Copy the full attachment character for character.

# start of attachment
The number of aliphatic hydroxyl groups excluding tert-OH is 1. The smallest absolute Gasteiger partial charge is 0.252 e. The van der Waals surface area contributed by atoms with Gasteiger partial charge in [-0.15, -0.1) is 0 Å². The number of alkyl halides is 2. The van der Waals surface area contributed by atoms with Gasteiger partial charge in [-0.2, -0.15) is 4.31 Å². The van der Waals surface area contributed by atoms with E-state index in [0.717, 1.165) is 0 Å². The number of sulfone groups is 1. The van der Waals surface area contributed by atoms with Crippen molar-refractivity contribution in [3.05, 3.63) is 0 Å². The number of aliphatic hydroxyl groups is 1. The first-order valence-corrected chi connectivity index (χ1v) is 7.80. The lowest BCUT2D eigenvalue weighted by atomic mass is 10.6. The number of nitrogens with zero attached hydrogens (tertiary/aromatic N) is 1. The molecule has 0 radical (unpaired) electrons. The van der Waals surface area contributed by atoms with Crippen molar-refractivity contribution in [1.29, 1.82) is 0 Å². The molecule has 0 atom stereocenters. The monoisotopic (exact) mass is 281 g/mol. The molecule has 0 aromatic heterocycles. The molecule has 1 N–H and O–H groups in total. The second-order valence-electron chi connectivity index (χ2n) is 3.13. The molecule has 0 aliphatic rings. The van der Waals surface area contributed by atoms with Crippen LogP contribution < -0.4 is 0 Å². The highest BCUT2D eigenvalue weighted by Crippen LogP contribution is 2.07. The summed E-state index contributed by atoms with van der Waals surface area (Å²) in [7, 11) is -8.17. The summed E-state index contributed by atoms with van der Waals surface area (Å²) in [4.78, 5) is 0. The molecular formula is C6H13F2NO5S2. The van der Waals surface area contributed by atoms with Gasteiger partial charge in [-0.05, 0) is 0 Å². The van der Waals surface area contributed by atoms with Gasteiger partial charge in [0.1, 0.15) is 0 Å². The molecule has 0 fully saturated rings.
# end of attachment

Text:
The number of aliphatic hydroxyl groups excluding tert-OH is 1. The smallest absolute Gasteiger partial charge is 0.252 e. The van der Waals surface area contributed by atoms with Gasteiger partial charge in [-0.15, -0.1) is 0 Å². The number of alkyl halides is 2. The van der Waals surface area contributed by atoms with Gasteiger partial charge in [-0.2, -0.15) is 4.31 Å². The van der Waals surface area contributed by atoms with E-state index in [0.717, 1.165) is 0 Å². The number of sulfone groups is 1. The van der Waals surface area contributed by atoms with Crippen molar-refractivity contribution in [3.05, 3.63) is 0 Å². The number of aliphatic hydroxyl groups is 1. The first-order valence-corrected chi connectivity index (χ1v) is 7.80. The lowest BCUT2D eigenvalue weighted by atomic mass is 10.6. The number of nitrogens with zero attached hydrogens (tertiary/aromatic N) is 1. The molecule has 0 radical (unpaired) electrons. The van der Waals surface area contributed by atoms with Crippen molar-refractivity contribution in [1.29, 1.82) is 0 Å². The molecule has 0 atom stereocenters. The monoisotopic (exact) mass is 281 g/mol. The molecule has 0 aromatic heterocycles. The molecule has 1 N–H and O–H groups in total. The second-order valence-electron chi connectivity index (χ2n) is 3.13. The molecule has 0 aliphatic rings. The van der Waals surface area contributed by atoms with Crippen LogP contribution < -0.4 is 0 Å². The highest BCUT2D eigenvalue weighted by Crippen LogP contribution is 2.07. The summed E-state index contributed by atoms with van der Waals surface area (Å²) in [7, 11) is -8.17. The summed E-state index contributed by atoms with van der Waals surface area (Å²) in [4.78, 5) is 0. The molecular formula is C6H13F2NO5S2. The van der Waals surface area contributed by atoms with Gasteiger partial charge in [-0.05, 0) is 0 Å². The van der Waals surface area contributed by atoms with Gasteiger partial charge in [0.1, 0.15) is 0 Å². The molecule has 0 fully saturated rings.